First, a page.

At the trial of an indictment alleging rape of a child by force, in which credibility was the central issue, the erroneous admission of certain hearsay evidence, which corroborated the complainant's testimony and undermined the defendant's claim that the complainant had a reason to fabricate her story, prejudiced the defendant and a new trial was required. [638-641]
At the conclusion of a criminal trial, the Commonwealth should not have made and the judge should not have allowed a motion to destroy the records, until the record for appeal was assembled and the case had reached a final disposition. 
INDICTMENT found and returned in the Superior Court Department on October 26, 1994.
The case was tried before Gerald F ONeill, Jr, J.
After review by the Appeals Court, the Supreme Judicial Court granted leave to obtain further appellate review.
Daniel Beck (Mary Brutzman with him) for the defendant.
Elspeth B. Cypher, Assistant District Attorney, for the Commonwealth.
MARSHALL, J. A grand jury indicted the defendant on a charge of rape of a child by force, in violation of G. L. c. 265, s. 22A, in October, 1994. On September 14, 1995, he was convicted by a jury, and sentenced to a term of imprisonment. The Appeals Court affirmed his conviction. Commonwealth v. Esteves, 46 Mass. App. Ct. 339 (1999). We granted the defendant's application for further appellate review. Because the erroneous admission of certain hearsay testimony was prejudicial to the defendant, we reverse the defendant's conviction and remand the case to the Superior Court for a new trial.
1. Background. The Commonwealth presented the following evidence. When the complainant was eleven years old and the
defendant (her paternal uncle) was approximately eighteen years old, the defendant moved into the home of the complainant's family. She testified that, starting a few months later and continuing over the course of the next three years, the defendant sexually assaulted or raped her on an almost daily basis. The complainant's best friend testified that, when the complainant was approximately thirteen years old, the complainant told her of the assaults, but also told her that they had stopped [Note 1]. While the defendant lived with her family, the complainant told no one else about the assaults that occurred [Note 2]. According to the complainant, in approximately November, 1993, when she was fourteen years old, the attacks ceased when the complainant told the defendant that, if he touched her again, she would tell her mother.
The defendant moved out of the complainant's home at the end of December, 1993, two weeks before his wedding. Several months later, in April, 1994, the complainant disclosed the assaults to her sister, her maternal aunt, and the police in the following circumstances. The complainant invited a group of friends over while her parents were out of town, a violation of their rules. Her boy friend and two of his friends, the complainant's female cousin, and the complainant's best friend spent the night in the complainant's home. When the complainant's mother returned home and learned of these events, she was extremely angry and told the complainant that she was going to have a doctor examine her to determine whether she was still "a virgin." The complainant became very upset and denied having had sexual intercourse with her boy friend. The mother telephoned the boy friend and similarly confronted him. Over the defendant's objection, she testified that the boy friend told her to take the complainant to a doctor if she wished because, he said, he "didn't touch" the complainant. That same day, the complainant disclosed to her sister and her maternal aunt that the defendant had sexually assaulted her. After the aunt informed the mother of this, the mother took her daughter to a hospital. The complainant then reported the assaults to the police.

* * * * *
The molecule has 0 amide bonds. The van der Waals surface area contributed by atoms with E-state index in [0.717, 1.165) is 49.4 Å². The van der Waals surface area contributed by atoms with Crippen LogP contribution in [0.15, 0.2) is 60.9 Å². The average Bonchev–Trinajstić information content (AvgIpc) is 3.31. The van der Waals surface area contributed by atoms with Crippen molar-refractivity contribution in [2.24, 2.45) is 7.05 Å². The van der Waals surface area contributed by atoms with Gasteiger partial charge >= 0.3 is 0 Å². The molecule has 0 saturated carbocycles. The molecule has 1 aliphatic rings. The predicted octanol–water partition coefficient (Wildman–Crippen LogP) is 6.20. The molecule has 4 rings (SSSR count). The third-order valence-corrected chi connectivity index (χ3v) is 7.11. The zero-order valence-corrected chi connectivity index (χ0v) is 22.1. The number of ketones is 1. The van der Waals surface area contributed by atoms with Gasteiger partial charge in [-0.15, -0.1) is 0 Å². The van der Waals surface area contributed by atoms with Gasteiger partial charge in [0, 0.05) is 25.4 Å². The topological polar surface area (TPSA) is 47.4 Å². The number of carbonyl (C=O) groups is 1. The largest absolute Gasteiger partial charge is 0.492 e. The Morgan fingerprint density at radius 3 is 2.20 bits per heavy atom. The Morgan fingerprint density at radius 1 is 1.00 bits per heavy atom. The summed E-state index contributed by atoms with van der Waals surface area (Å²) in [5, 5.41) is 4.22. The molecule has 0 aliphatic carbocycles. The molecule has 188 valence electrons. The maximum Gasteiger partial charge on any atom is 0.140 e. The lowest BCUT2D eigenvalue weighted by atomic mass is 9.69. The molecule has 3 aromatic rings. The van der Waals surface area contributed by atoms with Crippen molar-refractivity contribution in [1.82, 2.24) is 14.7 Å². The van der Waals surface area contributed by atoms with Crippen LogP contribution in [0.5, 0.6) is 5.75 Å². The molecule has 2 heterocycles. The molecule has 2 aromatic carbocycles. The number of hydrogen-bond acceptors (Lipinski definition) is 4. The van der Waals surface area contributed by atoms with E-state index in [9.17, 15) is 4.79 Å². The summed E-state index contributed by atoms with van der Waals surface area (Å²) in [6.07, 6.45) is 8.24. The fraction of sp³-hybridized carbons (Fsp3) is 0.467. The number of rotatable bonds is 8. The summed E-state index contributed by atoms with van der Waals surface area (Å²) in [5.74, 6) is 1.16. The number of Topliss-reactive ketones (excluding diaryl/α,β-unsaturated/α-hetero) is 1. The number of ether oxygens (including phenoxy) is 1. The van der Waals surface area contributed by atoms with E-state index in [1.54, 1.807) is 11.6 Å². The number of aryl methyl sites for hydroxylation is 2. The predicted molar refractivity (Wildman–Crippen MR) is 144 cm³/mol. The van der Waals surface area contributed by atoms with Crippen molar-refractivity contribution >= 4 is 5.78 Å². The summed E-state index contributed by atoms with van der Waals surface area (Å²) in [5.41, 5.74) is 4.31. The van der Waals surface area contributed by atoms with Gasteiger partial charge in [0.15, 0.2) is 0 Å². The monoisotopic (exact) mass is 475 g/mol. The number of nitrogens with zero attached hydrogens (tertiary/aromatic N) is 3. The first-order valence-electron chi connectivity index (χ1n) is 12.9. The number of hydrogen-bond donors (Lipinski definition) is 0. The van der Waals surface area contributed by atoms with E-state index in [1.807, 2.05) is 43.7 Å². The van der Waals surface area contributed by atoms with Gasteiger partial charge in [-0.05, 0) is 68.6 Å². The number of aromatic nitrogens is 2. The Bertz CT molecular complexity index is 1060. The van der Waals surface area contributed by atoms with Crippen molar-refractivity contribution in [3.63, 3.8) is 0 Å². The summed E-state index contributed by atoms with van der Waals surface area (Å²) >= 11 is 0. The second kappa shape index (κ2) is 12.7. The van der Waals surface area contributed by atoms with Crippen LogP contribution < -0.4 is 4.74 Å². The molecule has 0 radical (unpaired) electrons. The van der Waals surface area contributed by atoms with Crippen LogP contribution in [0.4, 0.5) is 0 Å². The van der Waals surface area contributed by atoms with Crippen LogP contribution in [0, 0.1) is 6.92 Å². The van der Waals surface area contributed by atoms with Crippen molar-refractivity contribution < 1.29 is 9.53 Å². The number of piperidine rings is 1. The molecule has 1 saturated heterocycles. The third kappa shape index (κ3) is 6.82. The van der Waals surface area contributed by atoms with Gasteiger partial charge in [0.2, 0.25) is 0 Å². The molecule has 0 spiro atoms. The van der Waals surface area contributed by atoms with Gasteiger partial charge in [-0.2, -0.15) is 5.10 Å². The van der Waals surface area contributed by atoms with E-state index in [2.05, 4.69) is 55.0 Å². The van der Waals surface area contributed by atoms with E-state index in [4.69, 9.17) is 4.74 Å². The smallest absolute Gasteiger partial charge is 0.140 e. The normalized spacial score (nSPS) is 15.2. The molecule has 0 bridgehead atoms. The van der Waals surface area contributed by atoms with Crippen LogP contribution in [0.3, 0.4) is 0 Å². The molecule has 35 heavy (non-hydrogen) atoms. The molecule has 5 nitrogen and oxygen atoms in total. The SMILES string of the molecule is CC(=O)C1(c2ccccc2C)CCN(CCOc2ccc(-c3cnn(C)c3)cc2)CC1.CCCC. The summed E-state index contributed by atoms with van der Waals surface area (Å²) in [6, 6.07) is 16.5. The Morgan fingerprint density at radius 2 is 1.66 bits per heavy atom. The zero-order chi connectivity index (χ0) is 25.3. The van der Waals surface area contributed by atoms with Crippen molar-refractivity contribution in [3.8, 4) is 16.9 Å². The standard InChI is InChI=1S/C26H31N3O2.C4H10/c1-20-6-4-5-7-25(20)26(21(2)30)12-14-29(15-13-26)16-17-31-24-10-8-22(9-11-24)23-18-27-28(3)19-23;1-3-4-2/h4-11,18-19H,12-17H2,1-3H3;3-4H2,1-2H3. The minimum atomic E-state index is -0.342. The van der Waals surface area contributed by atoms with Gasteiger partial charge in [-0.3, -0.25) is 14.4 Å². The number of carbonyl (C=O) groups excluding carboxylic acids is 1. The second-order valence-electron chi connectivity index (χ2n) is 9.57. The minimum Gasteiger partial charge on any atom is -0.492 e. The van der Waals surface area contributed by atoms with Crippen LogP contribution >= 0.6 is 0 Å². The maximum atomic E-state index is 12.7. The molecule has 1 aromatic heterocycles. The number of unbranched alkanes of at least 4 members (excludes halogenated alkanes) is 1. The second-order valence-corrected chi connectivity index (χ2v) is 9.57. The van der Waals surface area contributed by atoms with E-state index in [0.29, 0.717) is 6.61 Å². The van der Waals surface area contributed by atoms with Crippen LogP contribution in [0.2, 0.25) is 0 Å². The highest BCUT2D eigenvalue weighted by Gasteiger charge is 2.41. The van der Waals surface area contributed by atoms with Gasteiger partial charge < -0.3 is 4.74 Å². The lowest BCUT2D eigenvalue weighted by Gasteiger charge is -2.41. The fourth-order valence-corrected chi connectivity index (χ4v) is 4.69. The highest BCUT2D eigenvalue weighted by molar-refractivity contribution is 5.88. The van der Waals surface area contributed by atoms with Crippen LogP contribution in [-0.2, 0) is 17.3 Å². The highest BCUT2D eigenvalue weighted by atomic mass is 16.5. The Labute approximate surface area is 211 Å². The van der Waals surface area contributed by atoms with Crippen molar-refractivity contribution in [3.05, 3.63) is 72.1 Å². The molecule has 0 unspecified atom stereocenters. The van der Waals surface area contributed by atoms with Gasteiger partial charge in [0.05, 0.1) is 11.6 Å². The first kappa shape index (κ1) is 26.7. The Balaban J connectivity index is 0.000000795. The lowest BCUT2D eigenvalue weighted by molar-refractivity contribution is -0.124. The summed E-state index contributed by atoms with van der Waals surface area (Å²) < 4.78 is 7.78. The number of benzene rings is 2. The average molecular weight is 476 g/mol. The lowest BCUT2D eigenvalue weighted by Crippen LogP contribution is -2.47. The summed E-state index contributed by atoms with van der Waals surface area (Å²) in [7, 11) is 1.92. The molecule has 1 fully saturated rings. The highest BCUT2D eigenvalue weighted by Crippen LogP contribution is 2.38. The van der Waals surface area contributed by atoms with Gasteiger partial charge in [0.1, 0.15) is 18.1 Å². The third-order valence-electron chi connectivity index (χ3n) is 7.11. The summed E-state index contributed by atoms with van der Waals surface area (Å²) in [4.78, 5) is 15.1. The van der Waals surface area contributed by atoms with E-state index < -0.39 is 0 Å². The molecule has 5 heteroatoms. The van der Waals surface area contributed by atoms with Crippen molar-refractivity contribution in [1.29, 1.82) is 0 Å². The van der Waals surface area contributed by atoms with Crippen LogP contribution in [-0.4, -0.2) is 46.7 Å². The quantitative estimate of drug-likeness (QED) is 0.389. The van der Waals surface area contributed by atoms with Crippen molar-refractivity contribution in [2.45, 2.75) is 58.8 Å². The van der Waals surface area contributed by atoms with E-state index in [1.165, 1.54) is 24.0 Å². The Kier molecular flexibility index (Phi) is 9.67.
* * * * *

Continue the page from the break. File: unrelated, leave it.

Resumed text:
In addition to the complainant and her best friend, who testified as a fresh complaint witness, the complainant's parents,
aunt, and sister testified about the complainant's demeanor when she disclosed the sexual assaults and about the details of the family's living situation while the defendant lived with them. The complainant's medical records from her hospital visit following disclosure, which the judge described as "pretty bland," were admitted in evidence.
The defendant testified in his own defense and denied ever having sexually assaulted the complainant. His mother-in-law and wife testified that the defendant and the complainant had always had a close relationship. The defendant's strategy was to discredit the complainant, and to show that certain of the alleged events could not have occurred. Defense counsel argued to the jury that the layout of the home precluded the defendant from being alone with the complainant regularly; that the defendant's employment records established that he did not have access to the complainant at the times she alleged he assaulted her; that the evidence of the complainant's good relationship with the defendant and his wife belied any claim of earlier assaults; that the lack of corroboration from any family member, despite alleged daily sexual assaults and close living quarters, made the allegations suspect; and that the complainant's testimony at trial was inconsistent in material respects with her "prior" testimony, all casting doubt as to her credibility. He also suggested that the fury of the complainant's mother regarding her suspicion of her daughter's loss of virginity caused the complainant to fabricate her allegations.
2. The boyfriend's hearsay statement. The defendant claims that the judge improperly admitted in evidence the mother's testimony of her conversation with her daughter's boy friend, over the defendant's objection and without any limiting instruction [Note 3]. This evidence, he alleges, was prejudicial both because it bolstered the credibility of the complainant by corroborating her